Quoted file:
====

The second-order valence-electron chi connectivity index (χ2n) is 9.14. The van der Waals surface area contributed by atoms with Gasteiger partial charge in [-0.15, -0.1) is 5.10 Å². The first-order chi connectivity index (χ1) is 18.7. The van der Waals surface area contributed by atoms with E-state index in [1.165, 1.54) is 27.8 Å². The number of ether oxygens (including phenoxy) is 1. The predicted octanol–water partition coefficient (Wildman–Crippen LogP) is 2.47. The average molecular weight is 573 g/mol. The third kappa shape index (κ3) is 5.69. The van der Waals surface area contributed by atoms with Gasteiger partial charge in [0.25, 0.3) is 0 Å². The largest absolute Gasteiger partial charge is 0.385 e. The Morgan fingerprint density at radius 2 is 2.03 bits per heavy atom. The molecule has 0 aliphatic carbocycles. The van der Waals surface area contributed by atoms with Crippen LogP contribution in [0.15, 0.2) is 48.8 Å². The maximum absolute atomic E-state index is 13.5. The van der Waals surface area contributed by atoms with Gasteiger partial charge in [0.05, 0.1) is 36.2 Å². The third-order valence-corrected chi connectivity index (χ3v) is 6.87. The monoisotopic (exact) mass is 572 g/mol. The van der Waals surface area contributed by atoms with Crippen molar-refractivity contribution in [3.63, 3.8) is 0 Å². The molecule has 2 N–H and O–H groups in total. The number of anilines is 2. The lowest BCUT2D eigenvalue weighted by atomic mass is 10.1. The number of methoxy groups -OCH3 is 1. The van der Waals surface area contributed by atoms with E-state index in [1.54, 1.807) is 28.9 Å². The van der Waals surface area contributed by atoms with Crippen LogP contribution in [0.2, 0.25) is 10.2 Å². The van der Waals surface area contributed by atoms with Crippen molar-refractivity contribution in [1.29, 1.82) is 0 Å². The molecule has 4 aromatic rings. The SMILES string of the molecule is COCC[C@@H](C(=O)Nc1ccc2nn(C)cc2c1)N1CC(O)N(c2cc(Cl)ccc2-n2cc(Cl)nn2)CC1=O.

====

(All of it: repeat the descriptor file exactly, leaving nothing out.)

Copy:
The second-order valence-electron chi connectivity index (χ2n) is 9.14. The van der Waals surface area contributed by atoms with Gasteiger partial charge in [-0.15, -0.1) is 5.10 Å². The first-order chi connectivity index (χ1) is 18.7. The van der Waals surface area contributed by atoms with E-state index in [1.165, 1.54) is 27.8 Å². The number of ether oxygens (including phenoxy) is 1. The predicted octanol–water partition coefficient (Wildman–Crippen LogP) is 2.47. The average molecular weight is 573 g/mol. The third kappa shape index (κ3) is 5.69. The van der Waals surface area contributed by atoms with Gasteiger partial charge in [0.25, 0.3) is 0 Å². The largest absolute Gasteiger partial charge is 0.385 e. The Morgan fingerprint density at radius 2 is 2.03 bits per heavy atom. The molecule has 0 aliphatic carbocycles. The van der Waals surface area contributed by atoms with Crippen LogP contribution in [0.15, 0.2) is 48.8 Å². The maximum absolute atomic E-state index is 13.5. The van der Waals surface area contributed by atoms with Gasteiger partial charge in [0.05, 0.1) is 36.2 Å². The third-order valence-corrected chi connectivity index (χ3v) is 6.87. The monoisotopic (exact) mass is 572 g/mol. The van der Waals surface area contributed by atoms with Crippen molar-refractivity contribution in [3.63, 3.8) is 0 Å². The molecule has 2 N–H and O–H groups in total. The number of anilines is 2. The lowest BCUT2D eigenvalue weighted by atomic mass is 10.1. The number of methoxy groups -OCH3 is 1. The van der Waals surface area contributed by atoms with E-state index in [1.54, 1.807) is 28.9 Å². The van der Waals surface area contributed by atoms with Crippen LogP contribution in [0.2, 0.25) is 10.2 Å². The van der Waals surface area contributed by atoms with Crippen molar-refractivity contribution in [1.29, 1.82) is 0 Å². The molecule has 4 aromatic rings. The SMILES string of the molecule is COCC[C@@H](C(=O)Nc1ccc2nn(C)cc2c1)N1CC(O)N(c2cc(Cl)ccc2-n2cc(Cl)nn2)CC1=O.